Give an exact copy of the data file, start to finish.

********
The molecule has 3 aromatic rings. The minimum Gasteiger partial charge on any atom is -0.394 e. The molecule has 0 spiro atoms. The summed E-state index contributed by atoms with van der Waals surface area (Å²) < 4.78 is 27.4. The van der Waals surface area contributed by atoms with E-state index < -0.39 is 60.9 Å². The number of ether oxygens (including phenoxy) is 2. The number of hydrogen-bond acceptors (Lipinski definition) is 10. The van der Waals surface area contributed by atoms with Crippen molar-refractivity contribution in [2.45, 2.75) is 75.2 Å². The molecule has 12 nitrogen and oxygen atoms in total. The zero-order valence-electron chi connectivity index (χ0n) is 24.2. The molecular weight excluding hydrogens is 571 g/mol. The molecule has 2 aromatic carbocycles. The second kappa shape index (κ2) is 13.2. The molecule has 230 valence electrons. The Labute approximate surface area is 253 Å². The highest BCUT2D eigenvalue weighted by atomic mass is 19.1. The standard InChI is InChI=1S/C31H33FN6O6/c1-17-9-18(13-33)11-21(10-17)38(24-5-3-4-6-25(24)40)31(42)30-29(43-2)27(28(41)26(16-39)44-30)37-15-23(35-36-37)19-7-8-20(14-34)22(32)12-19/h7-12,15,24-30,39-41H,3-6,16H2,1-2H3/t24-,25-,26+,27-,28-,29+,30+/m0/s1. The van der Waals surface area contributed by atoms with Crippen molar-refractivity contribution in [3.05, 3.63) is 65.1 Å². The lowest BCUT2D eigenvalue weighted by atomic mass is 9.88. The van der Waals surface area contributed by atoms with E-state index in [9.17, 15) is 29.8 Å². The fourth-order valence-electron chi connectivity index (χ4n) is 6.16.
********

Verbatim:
The molecule has 3 aromatic rings. The minimum Gasteiger partial charge on any atom is -0.394 e. The molecule has 0 spiro atoms. The summed E-state index contributed by atoms with van der Waals surface area (Å²) < 4.78 is 27.4. The van der Waals surface area contributed by atoms with E-state index < -0.39 is 60.9 Å². The number of ether oxygens (including phenoxy) is 2. The number of hydrogen-bond acceptors (Lipinski definition) is 10. The van der Waals surface area contributed by atoms with Crippen molar-refractivity contribution in [2.45, 2.75) is 75.2 Å². The molecule has 12 nitrogen and oxygen atoms in total. The zero-order valence-electron chi connectivity index (χ0n) is 24.2. The molecular weight excluding hydrogens is 571 g/mol. The molecule has 2 aromatic carbocycles. The second kappa shape index (κ2) is 13.2. The molecule has 230 valence electrons. The Labute approximate surface area is 253 Å². The highest BCUT2D eigenvalue weighted by atomic mass is 19.1. The standard InChI is InChI=1S/C31H33FN6O6/c1-17-9-18(13-33)11-21(10-17)38(24-5-3-4-6-25(24)40)31(42)30-29(43-2)27(28(41)26(16-39)44-30)37-15-23(35-36-37)19-7-8-20(14-34)22(32)12-19/h7-12,15,24-30,39-41H,3-6,16H2,1-2H3/t24-,25-,26+,27-,28-,29+,30+/m0/s1. The van der Waals surface area contributed by atoms with Crippen molar-refractivity contribution in [3.05, 3.63) is 65.1 Å². The lowest BCUT2D eigenvalue weighted by atomic mass is 9.88. The van der Waals surface area contributed by atoms with E-state index in [9.17, 15) is 29.8 Å². The fourth-order valence-electron chi connectivity index (χ4n) is 6.16.